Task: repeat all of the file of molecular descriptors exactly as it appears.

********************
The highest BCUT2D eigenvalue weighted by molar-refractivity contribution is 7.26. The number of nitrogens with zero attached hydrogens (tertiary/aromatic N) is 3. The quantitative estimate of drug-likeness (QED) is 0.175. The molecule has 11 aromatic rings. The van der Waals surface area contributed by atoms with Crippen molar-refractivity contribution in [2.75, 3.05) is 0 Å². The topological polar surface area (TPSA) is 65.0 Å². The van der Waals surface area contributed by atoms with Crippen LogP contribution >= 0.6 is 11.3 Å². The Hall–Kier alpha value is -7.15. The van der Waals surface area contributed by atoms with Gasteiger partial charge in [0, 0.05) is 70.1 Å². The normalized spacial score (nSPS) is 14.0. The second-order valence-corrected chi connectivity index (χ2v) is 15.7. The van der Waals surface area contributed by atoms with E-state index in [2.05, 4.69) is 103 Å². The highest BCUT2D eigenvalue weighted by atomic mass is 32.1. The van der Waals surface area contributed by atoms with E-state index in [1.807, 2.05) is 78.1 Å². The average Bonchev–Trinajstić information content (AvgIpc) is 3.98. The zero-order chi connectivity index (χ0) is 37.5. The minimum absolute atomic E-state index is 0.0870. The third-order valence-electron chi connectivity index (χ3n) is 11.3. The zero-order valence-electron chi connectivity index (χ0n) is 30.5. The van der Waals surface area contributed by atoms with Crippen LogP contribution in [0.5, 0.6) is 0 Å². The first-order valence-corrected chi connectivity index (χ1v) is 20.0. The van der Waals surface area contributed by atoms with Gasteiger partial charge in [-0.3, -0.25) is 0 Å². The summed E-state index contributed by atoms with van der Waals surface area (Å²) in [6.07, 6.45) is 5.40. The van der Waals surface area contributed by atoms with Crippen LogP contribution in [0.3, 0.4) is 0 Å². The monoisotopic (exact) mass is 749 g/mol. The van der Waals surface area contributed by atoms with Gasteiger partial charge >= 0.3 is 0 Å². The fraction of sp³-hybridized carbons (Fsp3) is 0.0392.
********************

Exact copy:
The highest BCUT2D eigenvalue weighted by molar-refractivity contribution is 7.26. The number of nitrogens with zero attached hydrogens (tertiary/aromatic N) is 3. The quantitative estimate of drug-likeness (QED) is 0.175. The molecule has 11 aromatic rings. The van der Waals surface area contributed by atoms with Crippen molar-refractivity contribution in [2.75, 3.05) is 0 Å². The topological polar surface area (TPSA) is 65.0 Å². The van der Waals surface area contributed by atoms with Crippen LogP contribution >= 0.6 is 11.3 Å². The Hall–Kier alpha value is -7.15. The van der Waals surface area contributed by atoms with Gasteiger partial charge in [0, 0.05) is 70.1 Å². The normalized spacial score (nSPS) is 14.0. The second-order valence-corrected chi connectivity index (χ2v) is 15.7. The van der Waals surface area contributed by atoms with E-state index in [2.05, 4.69) is 103 Å². The highest BCUT2D eigenvalue weighted by atomic mass is 32.1. The van der Waals surface area contributed by atoms with E-state index in [1.807, 2.05) is 78.1 Å². The average Bonchev–Trinajstić information content (AvgIpc) is 3.98. The zero-order chi connectivity index (χ0) is 37.5. The minimum absolute atomic E-state index is 0.0870. The third-order valence-electron chi connectivity index (χ3n) is 11.3. The zero-order valence-electron chi connectivity index (χ0n) is 30.5. The van der Waals surface area contributed by atoms with Crippen LogP contribution in [0.5, 0.6) is 0 Å². The first-order valence-corrected chi connectivity index (χ1v) is 20.0. The van der Waals surface area contributed by atoms with Gasteiger partial charge in [-0.3, -0.25) is 0 Å². The summed E-state index contributed by atoms with van der Waals surface area (Å²) in [6.07, 6.45) is 5.40. The van der Waals surface area contributed by atoms with Crippen LogP contribution in [0.3, 0.4) is 0 Å². The monoisotopic (exact) mass is 749 g/mol. The van der Waals surface area contributed by atoms with Gasteiger partial charge >= 0.3 is 0 Å². The fraction of sp³-hybridized carbons (Fsp3) is 0.0392.